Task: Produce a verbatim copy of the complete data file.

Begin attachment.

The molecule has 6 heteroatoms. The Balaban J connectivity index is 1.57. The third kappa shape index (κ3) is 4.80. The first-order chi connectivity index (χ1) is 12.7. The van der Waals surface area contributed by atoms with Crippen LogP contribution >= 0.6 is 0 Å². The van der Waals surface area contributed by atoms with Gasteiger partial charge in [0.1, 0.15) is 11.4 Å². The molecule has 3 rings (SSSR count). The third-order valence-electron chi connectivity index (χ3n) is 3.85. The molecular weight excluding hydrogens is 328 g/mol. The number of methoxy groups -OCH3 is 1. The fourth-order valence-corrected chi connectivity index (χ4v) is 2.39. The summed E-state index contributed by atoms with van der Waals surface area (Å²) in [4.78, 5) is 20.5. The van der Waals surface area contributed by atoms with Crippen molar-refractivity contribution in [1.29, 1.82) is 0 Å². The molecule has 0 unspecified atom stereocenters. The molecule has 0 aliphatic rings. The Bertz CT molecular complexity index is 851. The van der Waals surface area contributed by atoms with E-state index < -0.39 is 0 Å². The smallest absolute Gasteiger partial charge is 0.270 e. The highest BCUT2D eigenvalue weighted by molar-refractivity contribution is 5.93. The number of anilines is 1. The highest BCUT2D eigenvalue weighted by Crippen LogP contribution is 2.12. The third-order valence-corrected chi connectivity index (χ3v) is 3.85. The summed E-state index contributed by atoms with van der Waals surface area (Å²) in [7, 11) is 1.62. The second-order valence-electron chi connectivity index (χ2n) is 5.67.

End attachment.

The molecule has 6 heteroatoms. The Balaban J connectivity index is 1.57. The third kappa shape index (κ3) is 4.80. The first-order chi connectivity index (χ1) is 12.7. The van der Waals surface area contributed by atoms with Crippen LogP contribution >= 0.6 is 0 Å². The van der Waals surface area contributed by atoms with Gasteiger partial charge in [0.1, 0.15) is 11.4 Å². The molecule has 3 rings (SSSR count). The third-order valence-electron chi connectivity index (χ3n) is 3.85. The molecular weight excluding hydrogens is 328 g/mol. The number of methoxy groups -OCH3 is 1. The fourth-order valence-corrected chi connectivity index (χ4v) is 2.39. The summed E-state index contributed by atoms with van der Waals surface area (Å²) in [4.78, 5) is 20.5. The van der Waals surface area contributed by atoms with Crippen molar-refractivity contribution in [1.29, 1.82) is 0 Å². The molecule has 0 unspecified atom stereocenters. The molecule has 0 aliphatic rings. The Bertz CT molecular complexity index is 851. The van der Waals surface area contributed by atoms with E-state index < -0.39 is 0 Å². The smallest absolute Gasteiger partial charge is 0.270 e. The highest BCUT2D eigenvalue weighted by molar-refractivity contribution is 5.93. The number of anilines is 1. The highest BCUT2D eigenvalue weighted by Crippen LogP contribution is 2.12. The third-order valence-corrected chi connectivity index (χ3v) is 3.85. The summed E-state index contributed by atoms with van der Waals surface area (Å²) in [7, 11) is 1.62. The second-order valence-electron chi connectivity index (χ2n) is 5.67.